LONDON, England (CNN) -- A CNN documentary that sparked worldwide condemnation of Thailand's alleged practice of pushing Myanmar's Rohingya boat people out to sea has won an Amnesty International Media Award.
Dan Rivers: "This story underscores all the reasons why I became a journalist."
The winning half-hour documentary, presented by CNN's Bangkok-based correspondent Dan Rivers, highlighted the on-going persecution of the ethnic Rohingya people in their bid to escape terrible persecution and privation in Myanmar, formerly Burma, and in neighboring countries.
Jurors at Tuesday's award ceremony in London singled out CNN's entry for particular praise for putting the issue high on the agenda at an ensuing Southeast Asian summit meeting.
They said they were impressed by a brilliant investigation that broke new ground and secured a personal commitment to intervene from the Thai prime minister. Watch Part 1 of Dan Rivers' documentary »
CNN International executive vice president and managing director Tony Maddox said: "This award is a tremendous reflection on the quality and depth of CNN's reporting, the tenacity, bravery and resourcefulness of our correspondent Dan Rivers and an endorsement of the network's strategy to own and create more content.
"It is a testament to CNN's London-based managing editor Deborah Rayner and the World's Untold Stories team in Atlanta that only the third edition of the documentary series, produced by CNN International, has won such a prestigious award so soon," he added.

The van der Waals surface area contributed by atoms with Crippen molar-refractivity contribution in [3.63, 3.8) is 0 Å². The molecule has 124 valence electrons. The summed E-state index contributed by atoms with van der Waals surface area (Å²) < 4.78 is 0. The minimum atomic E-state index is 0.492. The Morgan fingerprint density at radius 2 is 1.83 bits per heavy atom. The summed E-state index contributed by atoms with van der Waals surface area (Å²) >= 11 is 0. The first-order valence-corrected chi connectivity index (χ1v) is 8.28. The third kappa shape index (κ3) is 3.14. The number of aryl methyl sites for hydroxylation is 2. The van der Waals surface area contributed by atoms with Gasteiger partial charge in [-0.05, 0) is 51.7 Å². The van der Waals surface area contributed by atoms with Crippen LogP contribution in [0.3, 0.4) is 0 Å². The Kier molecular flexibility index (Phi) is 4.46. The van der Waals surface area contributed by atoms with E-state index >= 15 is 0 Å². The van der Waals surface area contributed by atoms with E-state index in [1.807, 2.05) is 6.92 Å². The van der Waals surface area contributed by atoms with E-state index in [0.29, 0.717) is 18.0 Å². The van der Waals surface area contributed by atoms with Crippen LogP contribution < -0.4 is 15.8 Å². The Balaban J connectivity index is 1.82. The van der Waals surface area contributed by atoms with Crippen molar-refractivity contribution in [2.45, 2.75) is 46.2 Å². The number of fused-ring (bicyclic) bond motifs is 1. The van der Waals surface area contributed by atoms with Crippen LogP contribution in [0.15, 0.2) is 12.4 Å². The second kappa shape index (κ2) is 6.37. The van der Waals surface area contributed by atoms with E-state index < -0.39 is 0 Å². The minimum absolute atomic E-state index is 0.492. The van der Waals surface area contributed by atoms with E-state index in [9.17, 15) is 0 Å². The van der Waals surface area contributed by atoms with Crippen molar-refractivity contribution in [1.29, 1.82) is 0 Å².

The allegations of mistreatment of the Rohingya in the neighboring country of Thailand -- at the hands of the military -- prompted a government inquiry.
Thai PM Abhisit Vejjajiva later told CNN in an exclusive interview with Rivers that he would bring those responsible to account. Watch the Thai prime minister discuss the issue »
The haunting pictures of Thai soldiers towing boatloads of Rohingya and cutting them adrift on the high seas -- first broadcast on CNN's World's Untold Stories -- are one of the iconic images of 2009 and are credited with bringing the practice to worldwide attention.
"This story underscores all the reasons why I became a journalist," said Rivers. "It's about getting the facts and using those facts to engage an audience and make a difference."
Amnesty International UK Director Kate Allen, paid tribute to the winners for bringing human rights abuses to the world's attention. She said: "In the midst of the world financial crisis it is more important than ever to celebrate the achievements of journalists whose outstanding reporting has helped throw a clear light upon human rights abuses.
"Not only is the crisis itself having an impact upon people's human rights, there is also a real threat to investigative journalism as media outlets cut costs and reduce staff."